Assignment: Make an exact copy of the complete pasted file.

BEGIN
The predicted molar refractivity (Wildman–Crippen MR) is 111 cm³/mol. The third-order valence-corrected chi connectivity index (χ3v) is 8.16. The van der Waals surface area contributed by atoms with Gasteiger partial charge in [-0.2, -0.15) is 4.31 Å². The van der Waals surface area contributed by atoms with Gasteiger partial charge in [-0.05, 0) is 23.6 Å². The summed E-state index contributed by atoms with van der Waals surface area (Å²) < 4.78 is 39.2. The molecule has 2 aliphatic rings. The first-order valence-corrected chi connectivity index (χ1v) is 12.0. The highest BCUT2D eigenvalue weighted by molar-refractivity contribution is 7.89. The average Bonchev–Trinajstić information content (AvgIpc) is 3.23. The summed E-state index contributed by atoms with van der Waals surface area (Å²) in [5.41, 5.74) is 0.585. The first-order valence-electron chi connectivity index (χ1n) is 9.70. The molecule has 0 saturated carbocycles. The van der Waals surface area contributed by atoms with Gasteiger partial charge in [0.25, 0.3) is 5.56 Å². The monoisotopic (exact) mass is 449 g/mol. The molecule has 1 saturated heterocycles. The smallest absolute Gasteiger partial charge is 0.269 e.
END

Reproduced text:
The predicted molar refractivity (Wildman–Crippen MR) is 111 cm³/mol. The third-order valence-corrected chi connectivity index (χ3v) is 8.16. The van der Waals surface area contributed by atoms with Gasteiger partial charge in [-0.2, -0.15) is 4.31 Å². The van der Waals surface area contributed by atoms with Gasteiger partial charge in [-0.05, 0) is 23.6 Å². The summed E-state index contributed by atoms with van der Waals surface area (Å²) < 4.78 is 39.2. The molecule has 2 aliphatic rings. The first-order valence-corrected chi connectivity index (χ1v) is 12.0. The highest BCUT2D eigenvalue weighted by molar-refractivity contribution is 7.89. The average Bonchev–Trinajstić information content (AvgIpc) is 3.23. The summed E-state index contributed by atoms with van der Waals surface area (Å²) in [5.41, 5.74) is 0.585. The first-order valence-electron chi connectivity index (χ1n) is 9.70. The molecule has 0 saturated carbocycles. The van der Waals surface area contributed by atoms with Gasteiger partial charge in [0.25, 0.3) is 5.56 Å². The monoisotopic (exact) mass is 449 g/mol. The molecule has 1 saturated heterocycles. The smallest absolute Gasteiger partial charge is 0.269 e.